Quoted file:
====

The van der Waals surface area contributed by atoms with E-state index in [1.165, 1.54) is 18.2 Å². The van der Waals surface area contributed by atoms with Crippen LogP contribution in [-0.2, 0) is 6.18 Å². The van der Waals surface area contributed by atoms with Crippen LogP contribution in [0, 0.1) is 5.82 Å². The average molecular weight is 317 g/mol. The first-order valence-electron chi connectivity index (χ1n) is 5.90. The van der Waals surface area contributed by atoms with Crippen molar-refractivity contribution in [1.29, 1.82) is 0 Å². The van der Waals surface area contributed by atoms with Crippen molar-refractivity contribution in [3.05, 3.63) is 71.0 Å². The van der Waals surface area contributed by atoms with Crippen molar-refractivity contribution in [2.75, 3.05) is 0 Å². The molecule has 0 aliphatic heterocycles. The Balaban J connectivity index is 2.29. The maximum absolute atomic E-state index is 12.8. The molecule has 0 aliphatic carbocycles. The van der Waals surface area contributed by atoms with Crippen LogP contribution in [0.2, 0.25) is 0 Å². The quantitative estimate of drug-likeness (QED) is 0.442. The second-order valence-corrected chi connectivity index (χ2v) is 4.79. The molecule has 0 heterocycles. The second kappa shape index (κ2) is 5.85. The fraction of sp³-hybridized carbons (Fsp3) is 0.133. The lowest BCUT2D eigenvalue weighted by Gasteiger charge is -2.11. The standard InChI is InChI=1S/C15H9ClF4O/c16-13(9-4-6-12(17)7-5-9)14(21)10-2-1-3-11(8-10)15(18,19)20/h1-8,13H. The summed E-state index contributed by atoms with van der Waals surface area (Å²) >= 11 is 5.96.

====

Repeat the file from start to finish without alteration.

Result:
The van der Waals surface area contributed by atoms with E-state index in [1.165, 1.54) is 18.2 Å². The van der Waals surface area contributed by atoms with Crippen LogP contribution in [-0.2, 0) is 6.18 Å². The van der Waals surface area contributed by atoms with Crippen LogP contribution in [0, 0.1) is 5.82 Å². The average molecular weight is 317 g/mol. The first-order valence-electron chi connectivity index (χ1n) is 5.90. The van der Waals surface area contributed by atoms with Crippen molar-refractivity contribution in [1.29, 1.82) is 0 Å². The van der Waals surface area contributed by atoms with Crippen molar-refractivity contribution in [3.05, 3.63) is 71.0 Å². The van der Waals surface area contributed by atoms with Crippen molar-refractivity contribution in [2.75, 3.05) is 0 Å². The molecule has 0 aliphatic heterocycles. The Balaban J connectivity index is 2.29. The maximum absolute atomic E-state index is 12.8. The molecule has 0 aliphatic carbocycles. The van der Waals surface area contributed by atoms with Crippen LogP contribution in [0.2, 0.25) is 0 Å². The quantitative estimate of drug-likeness (QED) is 0.442. The second-order valence-corrected chi connectivity index (χ2v) is 4.79. The molecule has 0 heterocycles. The second kappa shape index (κ2) is 5.85. The fraction of sp³-hybridized carbons (Fsp3) is 0.133. The lowest BCUT2D eigenvalue weighted by Gasteiger charge is -2.11. The standard InChI is InChI=1S/C15H9ClF4O/c16-13(9-4-6-12(17)7-5-9)14(21)10-2-1-3-11(8-10)15(18,19)20/h1-8,13H. The summed E-state index contributed by atoms with van der Waals surface area (Å²) >= 11 is 5.96.